Academic journal article Research-Technology Management

360[degrees] Business Model Innovation: Toward an Integrated View of Business Model Innovation: An Integrated, Value-Based View of a Business Model Can Provide Insight into Potential Areas for Business Model Innovation

Academic journal article Research-Technology Management

360[degrees] Business Model Innovation: Toward an Integrated View of Business Model Innovation: An Integrated, Value-Based View of a Business Model Can Provide Insight into Potential Areas for Business Model Innovation

Article excerpt

Long gone are the days when breakthrough technological innovation was considered the primary driver of competitiveness. Increasingly, innovative business models--the mechanisms for capturing value from technological innovation--are allowing less technologically advanced firms to displace powerful incumbents. In particular, increasing digitization across many industries has rendered old pricing and revenue models obsolete and demanded entirely new ways of capturing value. As a result, even the most traditional industries have experienced disruption emanating from business model innovation.

While it seemed logical that industries relying heavily on digital technologies (such as the telecom, video game, music, and movie industries) would be highly disrupted and struggle to find new sustainable business models, many were surprised to see traditional industries, such as hotels or taxis, radically reshuffled by the advent of new business models. In most cases, these disruptive business model innovations did not come from companies already operating in the market, but from outsiders, such as Apple (music), Netflix (movies), Rovio (video games), Airbnb (hotels), and Uber (taxis). The prevalence of these kinds of disruptions have convinced most companies of the need for business model innovation, not only to stay ahead of existing competitors but also to anticipate the emergence of new ones.

However, this kind of business model innovation, necessary as it is to maintain competitive advantage, remains difficult in practice. Many companies simply do not know where to start. The complexity of business model innovation is exacerbated by a lack of common language--there are many representations of what a business model actually is, each with its own elements and definitions--and a lack of universally applicable tools. Widely adopted frameworks, such as Osterwalder and Pigneur's Business Model Canvas, while generally adequate to represent potential business models, may not be the best tool to support business model innovation.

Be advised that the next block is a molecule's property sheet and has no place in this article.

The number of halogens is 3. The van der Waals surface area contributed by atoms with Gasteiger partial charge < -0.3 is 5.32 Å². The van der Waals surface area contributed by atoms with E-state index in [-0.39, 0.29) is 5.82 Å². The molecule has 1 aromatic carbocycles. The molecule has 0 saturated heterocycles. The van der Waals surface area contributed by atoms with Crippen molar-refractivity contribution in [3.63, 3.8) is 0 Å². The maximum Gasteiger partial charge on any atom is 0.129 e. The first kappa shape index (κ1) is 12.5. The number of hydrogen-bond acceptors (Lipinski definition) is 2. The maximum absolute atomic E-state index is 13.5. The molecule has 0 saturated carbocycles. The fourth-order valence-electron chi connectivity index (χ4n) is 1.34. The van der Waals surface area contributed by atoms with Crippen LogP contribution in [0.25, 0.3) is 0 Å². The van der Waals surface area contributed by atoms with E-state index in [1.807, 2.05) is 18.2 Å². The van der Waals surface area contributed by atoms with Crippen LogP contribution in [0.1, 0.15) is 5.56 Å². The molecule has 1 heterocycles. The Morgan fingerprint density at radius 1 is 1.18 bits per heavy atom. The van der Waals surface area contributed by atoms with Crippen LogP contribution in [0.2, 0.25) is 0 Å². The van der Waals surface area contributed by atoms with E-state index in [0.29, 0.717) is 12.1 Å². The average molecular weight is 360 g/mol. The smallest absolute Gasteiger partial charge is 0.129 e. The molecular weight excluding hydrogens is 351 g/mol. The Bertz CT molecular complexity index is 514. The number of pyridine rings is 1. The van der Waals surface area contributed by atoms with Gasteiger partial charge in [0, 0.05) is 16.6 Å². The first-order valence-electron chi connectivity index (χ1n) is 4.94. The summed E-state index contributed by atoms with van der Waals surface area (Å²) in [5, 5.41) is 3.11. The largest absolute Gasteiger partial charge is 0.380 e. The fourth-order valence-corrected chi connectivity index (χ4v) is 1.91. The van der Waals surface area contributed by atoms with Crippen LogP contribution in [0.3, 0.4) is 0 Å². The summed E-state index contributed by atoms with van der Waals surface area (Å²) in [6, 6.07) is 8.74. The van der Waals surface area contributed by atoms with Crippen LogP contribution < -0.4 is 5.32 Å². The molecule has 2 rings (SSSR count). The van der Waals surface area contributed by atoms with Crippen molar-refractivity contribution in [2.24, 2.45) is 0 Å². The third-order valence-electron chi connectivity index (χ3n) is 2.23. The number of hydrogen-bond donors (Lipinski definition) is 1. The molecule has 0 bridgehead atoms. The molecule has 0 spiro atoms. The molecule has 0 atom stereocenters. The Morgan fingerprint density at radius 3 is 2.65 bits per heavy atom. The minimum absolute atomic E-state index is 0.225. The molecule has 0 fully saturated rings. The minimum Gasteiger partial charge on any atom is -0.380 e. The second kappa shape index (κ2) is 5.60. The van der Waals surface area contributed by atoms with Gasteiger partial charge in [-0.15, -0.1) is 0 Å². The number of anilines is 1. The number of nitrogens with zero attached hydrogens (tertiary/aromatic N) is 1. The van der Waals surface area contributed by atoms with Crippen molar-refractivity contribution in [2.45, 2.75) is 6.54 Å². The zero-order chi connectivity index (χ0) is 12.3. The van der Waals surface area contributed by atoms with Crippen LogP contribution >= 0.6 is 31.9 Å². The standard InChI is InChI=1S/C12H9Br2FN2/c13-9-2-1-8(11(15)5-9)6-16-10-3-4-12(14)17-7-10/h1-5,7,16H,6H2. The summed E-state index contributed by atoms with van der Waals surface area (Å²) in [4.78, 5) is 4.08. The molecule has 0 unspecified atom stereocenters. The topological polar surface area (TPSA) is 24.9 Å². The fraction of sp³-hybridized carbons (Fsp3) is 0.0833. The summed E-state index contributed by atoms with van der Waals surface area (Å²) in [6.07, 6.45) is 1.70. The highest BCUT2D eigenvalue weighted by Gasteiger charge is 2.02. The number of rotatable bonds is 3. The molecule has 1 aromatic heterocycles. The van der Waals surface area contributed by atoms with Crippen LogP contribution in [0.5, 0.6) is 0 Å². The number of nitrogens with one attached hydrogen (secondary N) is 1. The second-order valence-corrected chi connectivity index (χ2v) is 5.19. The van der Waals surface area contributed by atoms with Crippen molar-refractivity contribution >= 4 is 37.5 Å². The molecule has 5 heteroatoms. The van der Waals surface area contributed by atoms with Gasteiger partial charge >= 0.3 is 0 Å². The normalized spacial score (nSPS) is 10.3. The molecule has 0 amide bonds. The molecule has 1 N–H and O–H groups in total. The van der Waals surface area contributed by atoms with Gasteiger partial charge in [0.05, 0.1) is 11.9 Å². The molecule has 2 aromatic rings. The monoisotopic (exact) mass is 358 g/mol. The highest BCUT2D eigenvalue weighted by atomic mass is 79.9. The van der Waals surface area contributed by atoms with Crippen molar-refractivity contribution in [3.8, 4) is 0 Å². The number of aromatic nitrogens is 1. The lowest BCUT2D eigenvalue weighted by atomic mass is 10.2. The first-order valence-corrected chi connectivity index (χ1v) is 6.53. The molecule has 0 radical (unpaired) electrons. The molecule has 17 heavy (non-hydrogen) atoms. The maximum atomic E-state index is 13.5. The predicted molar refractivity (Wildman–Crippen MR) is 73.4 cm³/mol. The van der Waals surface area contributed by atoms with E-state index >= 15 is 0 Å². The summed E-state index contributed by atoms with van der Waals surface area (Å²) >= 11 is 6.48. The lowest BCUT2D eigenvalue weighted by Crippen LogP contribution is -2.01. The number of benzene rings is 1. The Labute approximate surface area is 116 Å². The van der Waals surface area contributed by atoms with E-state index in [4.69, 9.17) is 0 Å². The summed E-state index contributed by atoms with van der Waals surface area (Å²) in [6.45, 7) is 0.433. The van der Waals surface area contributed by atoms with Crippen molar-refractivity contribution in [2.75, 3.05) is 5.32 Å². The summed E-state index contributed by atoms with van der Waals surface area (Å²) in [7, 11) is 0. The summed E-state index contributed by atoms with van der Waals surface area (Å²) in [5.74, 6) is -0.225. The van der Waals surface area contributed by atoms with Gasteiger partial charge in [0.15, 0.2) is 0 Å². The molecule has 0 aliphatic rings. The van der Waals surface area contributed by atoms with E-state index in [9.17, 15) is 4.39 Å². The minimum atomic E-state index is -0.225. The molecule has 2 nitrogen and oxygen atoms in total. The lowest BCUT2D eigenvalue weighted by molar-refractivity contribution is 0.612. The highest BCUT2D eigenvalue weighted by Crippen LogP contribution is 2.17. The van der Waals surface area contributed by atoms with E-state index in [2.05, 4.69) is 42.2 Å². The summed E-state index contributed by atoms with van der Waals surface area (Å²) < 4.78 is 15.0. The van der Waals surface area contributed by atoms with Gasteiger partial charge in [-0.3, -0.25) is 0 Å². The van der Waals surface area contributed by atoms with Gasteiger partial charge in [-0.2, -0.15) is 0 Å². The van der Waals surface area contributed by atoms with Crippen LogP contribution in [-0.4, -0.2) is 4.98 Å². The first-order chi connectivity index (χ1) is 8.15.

We seek to address this gap by presenting a 360[degrees] business model framework, one that represents all aspects of a business model from a value perspective. Such a framework can offer a comprehensive view that can direct attention to where business model innovation might have the most impact. In conjunction with other well-known tools, it can also help direct the execution of business model innovation.

Business Model or Business Models?

Given the increasing interest in business model innovation, it is not surprising that the concept has become ubiquitous over the past decade. It is used by both academics and practitioners, and it would be hard to find a startup that has not made a "revolutionary" (or "disruptive") business model the crux of its elevator pitch. However, in spite of the growing consensus around the critical importance of understanding business models and business model innovation, there is little agreement about what a business model actually is, or how it might be innovated (Baden-Fuller and Haefliger 2013).

A number of frameworks and tools are available, each relying on its own underlying notion of what a business model is. Osterwalder's Business Model Canvas (Osterwalder and Pigneur 2010) has been widely adopted by practitioners, who value its clear and concise presentation. The Canvas consists of nine key elements that address the value proposition as well as the activities and relationships required to support it. These elements are presented in a single-page graphical format, which makes it easy to survey and practical to complete. However, although the Canvas is a good general-purpose tool for describing business models, it does not address some key drivers of business model innovation associated with value creation, capture, and delivery.

Academic researchers face a more complex landscape. Partly because each study has a different focus, researchers often consider only some aspects of business models (typically value creation and value capture), while leaving out others that are not relevant to their work but are nonetheless essential. …

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